Newswise — September 12, 2022 — Dr. Jo Handelsman will discuss “Soil Erosion and Public Engagement” as part of the Nyle C. Brady Frontiers of Soil Science Lectureship plenary lecture for the Communication and Public Engagement for Healthy People and a Healthy Planet ASA, CSSA, SSSA International Annual Meeting in Baltimore, Maryland.

The meeting is sponsored by the American Society of Agronomy, Crop Science Society of America, and the Soil Science Society of America.

According to Handelsman, “Soil is no longer a renewable resource. Many locations in the world are losing topsoil 10 to 100 times faster than it is generated. At current rates of erosion, large tracts of the world’s most productive farmland will be devoid of topsoil by the end of this century. This will render the Earth unable to sustain food production for its burgeoning population.”

Moreover, “soil is Earth’s largest terrestrial carbon sink,” says Handelsman. “Soil stockpiles three times as much carbon than the entire atmosphere and four times as much as all of Earth’s vegetation. Given the loss of 133 billion tons of carbon from soil in the last two centuries, soil offers a vast repository for carbon deposition. This makes it a key player in addressing climate change.”

“Erosion is a problem we know how to address,” she continues. “As soil scientists, we have the responsibility to engage with the public, politicians, and international policymakers to find ways to implement soil conservation practices at the local and global scales.”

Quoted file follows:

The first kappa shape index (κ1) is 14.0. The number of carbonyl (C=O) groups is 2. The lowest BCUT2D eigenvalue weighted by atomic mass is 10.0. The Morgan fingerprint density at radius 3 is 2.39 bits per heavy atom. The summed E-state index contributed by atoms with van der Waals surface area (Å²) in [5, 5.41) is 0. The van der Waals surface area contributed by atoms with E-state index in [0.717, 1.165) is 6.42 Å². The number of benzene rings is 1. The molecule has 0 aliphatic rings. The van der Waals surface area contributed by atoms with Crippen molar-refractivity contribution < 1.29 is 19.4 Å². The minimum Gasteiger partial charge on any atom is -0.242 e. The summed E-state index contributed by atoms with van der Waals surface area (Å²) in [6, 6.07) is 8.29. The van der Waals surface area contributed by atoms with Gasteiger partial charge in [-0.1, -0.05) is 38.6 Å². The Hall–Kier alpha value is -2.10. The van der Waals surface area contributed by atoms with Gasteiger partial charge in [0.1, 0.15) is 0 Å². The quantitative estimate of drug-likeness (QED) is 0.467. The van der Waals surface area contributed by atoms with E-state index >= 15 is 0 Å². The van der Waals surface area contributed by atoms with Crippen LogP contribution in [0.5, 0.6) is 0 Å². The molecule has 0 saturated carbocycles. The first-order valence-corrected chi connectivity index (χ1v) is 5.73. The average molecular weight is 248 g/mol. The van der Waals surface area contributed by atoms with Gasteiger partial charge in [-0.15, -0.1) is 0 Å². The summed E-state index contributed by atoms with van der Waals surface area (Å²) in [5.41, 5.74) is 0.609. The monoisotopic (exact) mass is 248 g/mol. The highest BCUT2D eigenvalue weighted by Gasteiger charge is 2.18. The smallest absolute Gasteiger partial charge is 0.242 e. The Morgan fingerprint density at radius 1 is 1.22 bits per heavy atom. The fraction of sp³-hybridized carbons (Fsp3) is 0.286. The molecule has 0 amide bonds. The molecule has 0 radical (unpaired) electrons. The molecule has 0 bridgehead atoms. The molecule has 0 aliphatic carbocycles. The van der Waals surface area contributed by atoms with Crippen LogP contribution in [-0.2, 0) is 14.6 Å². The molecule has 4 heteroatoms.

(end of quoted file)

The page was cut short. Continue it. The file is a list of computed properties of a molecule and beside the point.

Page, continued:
“I look forward to sharing my conclusions presented in A World Without Soil with the members of SSSA as a way to accelerate the soil conservation movement that is so critical to the Earth’s future,” she says. (A World Without Soil is Handelman’s book that presents the soil erosion crisis for a general audience.)

Dr. Handelsman’s research seeks to understand how soil microorganisms cooperate with and antagonize each other, and she is known for pioneering the field of functional metagenomics, a term she coined. Handelsman’s lab discovered several new antibiotics while studying the role of small molecules as signals in soil microbial communities.

She is founder of Tiny Earth, a global consortium of college instructors and students dedicated to discovering new antibiotics from soil bacteria. She is currently director of the Wisconsin Institute for Discovery and a Vilas Research Professor and Howard Hughes Medical Institute Professor in the Department of Plant Pathology at the University of Wisconsin–Madison. She previously served as a science advisor to President Barack Obama.

For more information about the Communication and Public Engagement for Healthy People and a Healthy Planet ASA, CSSA, SSSA International Annual Meetingvisit are invited to attend the conference. Pre-registration by October 25, 2022 is required.